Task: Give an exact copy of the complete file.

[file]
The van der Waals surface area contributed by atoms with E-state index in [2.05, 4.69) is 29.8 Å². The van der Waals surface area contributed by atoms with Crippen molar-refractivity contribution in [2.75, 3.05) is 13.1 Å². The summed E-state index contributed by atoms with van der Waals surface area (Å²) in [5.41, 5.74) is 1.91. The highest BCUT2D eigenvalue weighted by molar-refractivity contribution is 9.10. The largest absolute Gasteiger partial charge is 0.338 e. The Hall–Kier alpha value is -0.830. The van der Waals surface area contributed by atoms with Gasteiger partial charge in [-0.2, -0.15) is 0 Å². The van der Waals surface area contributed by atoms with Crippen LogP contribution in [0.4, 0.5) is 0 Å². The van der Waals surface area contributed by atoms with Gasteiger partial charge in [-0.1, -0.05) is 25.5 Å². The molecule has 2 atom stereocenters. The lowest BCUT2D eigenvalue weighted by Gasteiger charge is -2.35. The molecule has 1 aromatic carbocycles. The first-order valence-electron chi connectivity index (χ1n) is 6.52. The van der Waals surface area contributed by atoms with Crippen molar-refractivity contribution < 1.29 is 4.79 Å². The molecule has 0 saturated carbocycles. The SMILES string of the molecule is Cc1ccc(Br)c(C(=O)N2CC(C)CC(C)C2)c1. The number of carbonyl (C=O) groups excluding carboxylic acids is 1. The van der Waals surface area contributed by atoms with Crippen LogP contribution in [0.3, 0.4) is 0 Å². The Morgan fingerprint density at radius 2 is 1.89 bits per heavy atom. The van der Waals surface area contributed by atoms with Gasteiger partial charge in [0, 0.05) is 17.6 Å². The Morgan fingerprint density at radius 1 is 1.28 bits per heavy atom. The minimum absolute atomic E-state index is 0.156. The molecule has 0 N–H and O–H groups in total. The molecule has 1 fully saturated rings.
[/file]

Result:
The van der Waals surface area contributed by atoms with E-state index in [2.05, 4.69) is 29.8 Å². The van der Waals surface area contributed by atoms with Crippen molar-refractivity contribution in [2.75, 3.05) is 13.1 Å². The summed E-state index contributed by atoms with van der Waals surface area (Å²) in [5.41, 5.74) is 1.91. The highest BCUT2D eigenvalue weighted by molar-refractivity contribution is 9.10. The largest absolute Gasteiger partial charge is 0.338 e. The Hall–Kier alpha value is -0.830. The van der Waals surface area contributed by atoms with Gasteiger partial charge in [-0.2, -0.15) is 0 Å². The van der Waals surface area contributed by atoms with Crippen LogP contribution in [0.4, 0.5) is 0 Å². The van der Waals surface area contributed by atoms with Gasteiger partial charge in [-0.1, -0.05) is 25.5 Å². The molecule has 2 atom stereocenters. The lowest BCUT2D eigenvalue weighted by Gasteiger charge is -2.35. The molecule has 1 aromatic carbocycles. The first-order valence-electron chi connectivity index (χ1n) is 6.52. The van der Waals surface area contributed by atoms with Crippen molar-refractivity contribution < 1.29 is 4.79 Å². The molecule has 0 saturated carbocycles. The SMILES string of the molecule is Cc1ccc(Br)c(C(=O)N2CC(C)CC(C)C2)c1. The number of carbonyl (C=O) groups excluding carboxylic acids is 1. The van der Waals surface area contributed by atoms with Crippen LogP contribution in [0.3, 0.4) is 0 Å². The Morgan fingerprint density at radius 2 is 1.89 bits per heavy atom. The van der Waals surface area contributed by atoms with Gasteiger partial charge in [0, 0.05) is 17.6 Å². The Morgan fingerprint density at radius 1 is 1.28 bits per heavy atom. The minimum absolute atomic E-state index is 0.156. The molecule has 0 N–H and O–H groups in total. The molecule has 1 fully saturated rings.